The Southeast Asia Collective Defense Treaty was signed in Manila on September 8, 1954, as part of the American Truman Doctrine on the creation of anti-communist and bilateral and collective defense treaties.  These treaties and agreements should create alliances that would keep the communist powers in check (Communist China, in the case of SEATO).  This policy was developed largely by the American diplomat and Soviet expert George F. Kennan. President Dwight D. Eisenhowers, Secretary of State John Foster Dulles (1953-1959), is considered the main force behind the creation of SEATO, which extended the concept of collective anti-communist defense to Southeast Asia.  On his return from his trip to Asia in late 1953, Richard Nixon favored an Asian equivalent of the North Atlantic Treaty Organization (NATO), and NATO was the model for the new organization, with each member`s forces to be coordinated to ensure the collective defense of member states.  After its creation, SEATO quickly became militarily insignificant, as most of its member countries contributed very little to the alliance.  While seato`s armed forces underwency in joint military training, they were never deployed due to internal differences. SEATO was unable to intervene in the conflicts in Laos because France and the United Kingdom refused to resort to military action.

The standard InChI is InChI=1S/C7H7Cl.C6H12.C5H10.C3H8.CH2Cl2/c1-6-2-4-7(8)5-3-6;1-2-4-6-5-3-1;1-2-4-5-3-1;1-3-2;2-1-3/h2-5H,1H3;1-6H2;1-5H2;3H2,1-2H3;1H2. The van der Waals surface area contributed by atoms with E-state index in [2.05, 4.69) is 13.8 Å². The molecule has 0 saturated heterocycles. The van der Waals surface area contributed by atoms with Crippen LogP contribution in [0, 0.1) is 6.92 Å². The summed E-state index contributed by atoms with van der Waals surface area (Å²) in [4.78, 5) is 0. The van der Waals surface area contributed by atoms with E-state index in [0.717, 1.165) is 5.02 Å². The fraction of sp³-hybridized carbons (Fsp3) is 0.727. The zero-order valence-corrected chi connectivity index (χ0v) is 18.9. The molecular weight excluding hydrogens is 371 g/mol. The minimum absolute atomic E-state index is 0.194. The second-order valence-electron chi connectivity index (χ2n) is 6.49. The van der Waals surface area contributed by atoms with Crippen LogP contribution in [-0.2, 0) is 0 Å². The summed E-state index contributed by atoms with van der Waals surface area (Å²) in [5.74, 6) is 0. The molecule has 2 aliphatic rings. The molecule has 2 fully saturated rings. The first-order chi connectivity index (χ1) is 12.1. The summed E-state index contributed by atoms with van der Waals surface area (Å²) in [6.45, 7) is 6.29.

As a result, the United States unilaterally rejected Laos after 1962.  Although sought by the United States, SEATO`s participation in the Vietnam War was rejected due to a lack of British and French cooperation.   The signatories, including France, Great Britain, Australia, New Zealand, the Philippines, Pakistan, Thailand and the United States, pledged to “act to address the common danger” in the event of aggression against a signatory state. A separate protocol to SEATO designated Laos, Cambodia and “the free territory under the jurisdiction of the State of Vietnam [southern Vietnam]” as territories also subject to the provisions of the treaty. The contractual language did not go as far as the absolute reciprocal defence commitments and military structure of the NATO Alliance, but only provided for consultations in the event of aggression against a signatory state or a protocol state before combined actions were taken. This lack of agreement that would have forced a military response combined with the aggression significantly weakened SEATO as a military alliance. However, it was used as the legal basis for US`s engagement in southern Vietnam. SEATO expired on 30 June 1977.
New Zealand was one of the 51 United Nations that, by signing the Charter of the United Nations in June 1945, ensured its support for the principle of collective security. This was seen as an important way to ensure that small nations had a voice in world politics.